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Postcard from Europe: Berhalter's American revolution

Postcard: Berhalter

Photo Credit: 
Courtesy of Hammarby IF

AMSTERDAM – When LA Galaxy owners AEG invested heavily in Swedish side Hammarby 10 years ago, it didn’t create much of a local stir. That’s likely because the boardroom turnover didn't affect the on-field product.

That all changed last December when AEG named one of their own – former Galaxy defender Gregg Berhalter – as the club’s new manager.

The Swedish second division may not be the English Premier League, but the new boss knows the pressure to win in suburban Stockholm is no pale imitation of that demand currently being experienced by US ownership in England or Italy. Six months into his new gig, he’s still feeling the heat despite an undefeated start to the 2012 season.

"It's a big club," Berhalter told MLSsoccer.com by phone on Tuesday from Sweden. "It probably has the best fan support in all of Sweden. Part of my job is to manage expectations."

It wasn't easy at all upon the breaking news that Berhalter would be manager. Bajen supporters have short memories and loud voices; they remember the 2001 Allsvenskan championship and playing in the UEFA Cup with Charlie Davies just four years ago, and they want to be back in the honor division competing for silverware immediately.

Of course, cheering a budding American striker was one thing. Turning over the keys to an American coach – something still rare in Europe – is quite another.

"I think people were inquisitive: Why did we hire this American with no experience?" said Berhalter. "Then, they dig a little deeper and find out that I had 16 years experience in Europe, that I worked with the most successful coach in the history of US soccer."

Like former Galaxy boss Bruce Arena, the 38-year-old New Jersey native and veteran of two World Cups entered his current job needing to air out the organization. Some of that included bringing in some familiar faces in two American players, former Chicago Fire midfielder Baggio Husidic and North Carolina star striker Billy Schuler.

But a turnaround took more than just players. Perhaps what made it easiest to Americanize the club was that Hammarby's recent system clearly wasn't working.

"What I heard from the other players is that the last three years have been very disappointing," said Husidic, who has gone the distance in all six Hammarby matches in 2012. "It seems that the attitude wasn't right.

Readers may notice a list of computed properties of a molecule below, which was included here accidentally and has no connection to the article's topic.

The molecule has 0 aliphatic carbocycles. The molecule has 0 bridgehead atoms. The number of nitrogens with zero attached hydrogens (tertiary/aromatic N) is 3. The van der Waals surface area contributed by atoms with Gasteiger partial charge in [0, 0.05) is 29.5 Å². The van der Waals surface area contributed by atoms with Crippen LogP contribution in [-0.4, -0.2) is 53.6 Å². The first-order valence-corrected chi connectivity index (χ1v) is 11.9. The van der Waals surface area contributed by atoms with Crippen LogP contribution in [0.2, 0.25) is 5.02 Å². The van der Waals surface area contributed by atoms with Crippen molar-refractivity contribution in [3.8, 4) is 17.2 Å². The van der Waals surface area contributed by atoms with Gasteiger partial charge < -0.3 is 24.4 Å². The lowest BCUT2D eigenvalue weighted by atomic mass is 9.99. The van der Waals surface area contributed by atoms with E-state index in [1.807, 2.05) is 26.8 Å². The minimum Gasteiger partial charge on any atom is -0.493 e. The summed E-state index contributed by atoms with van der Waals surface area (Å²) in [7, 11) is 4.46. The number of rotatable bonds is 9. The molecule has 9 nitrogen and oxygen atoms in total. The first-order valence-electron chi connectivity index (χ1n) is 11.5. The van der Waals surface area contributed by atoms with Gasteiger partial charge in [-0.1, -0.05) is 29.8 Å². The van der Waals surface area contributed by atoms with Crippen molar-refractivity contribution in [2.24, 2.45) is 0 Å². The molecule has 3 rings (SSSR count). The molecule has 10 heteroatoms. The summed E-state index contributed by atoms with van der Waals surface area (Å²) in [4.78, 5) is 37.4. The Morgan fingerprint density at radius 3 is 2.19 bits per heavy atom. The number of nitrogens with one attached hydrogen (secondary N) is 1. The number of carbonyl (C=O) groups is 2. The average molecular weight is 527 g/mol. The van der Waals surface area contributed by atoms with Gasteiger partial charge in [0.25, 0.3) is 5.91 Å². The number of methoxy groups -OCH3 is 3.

"This year, it's a completely new outlook on the team and our goals. Everyone keeps mentioning how things are so different this year, so it's good that we're going in the right direction."

Husidic (at right), who made 52 appearances for the Fire over three seasons, says the way of going that correct direction is rather familiar – and not just because everyone in blustery Stockholm speaks impressive English. In fact, he imagines Hammarby training being quite similar to Galaxy methods.

"[Berhalter's] sessions are pretty short and very intense," said Husidic, echoing comments often heard about USMNT training under Arena. "Really, there's not much difference from what I'm used to in the States. The only thing we spend more time on is the tactical stuff, watching videos and studying the other team."

Berhalter admits to influence in his coaching from Arena and MLS, but says it's not exclusively American. Like the United States itself, our nation's soccer has been gradually adopting culture from abroad into our game.

"Obviously, last year prepared me somewhat to take over the head job," said Berhalter, who played in the Bundesliga, English Championship and Dutch Eredivisie. "I learned a lot from [Arena].

"To me, it's more of an influence of Germany and my time there. The trainings have a lot of European influence as well. You pick and choose what exercises grant you the most during your time of playing. I try to implement some of them."

Despite starting 5-0-1 on the season, the initially questioned Berhalter is spending a lot more of his energy managing those expectations.

"Our plan is to rebuild things and put the club on solid footing, to build a solid core of players to move forward with," he said. "We're a little surprised that we're ahead of where we thought we'd be, but our job is to keep improving. We're not getting excited, we're focusing on the next game."

Husidic, however, says that's one American directive that hasn't quite grabbed the exuberantly eager Hammarby fans yet.

"They're really excited about it, with the new players brought in and the new coaching staff,” he said of the grand project. "The way we started has them believing [promotion] will happen this year."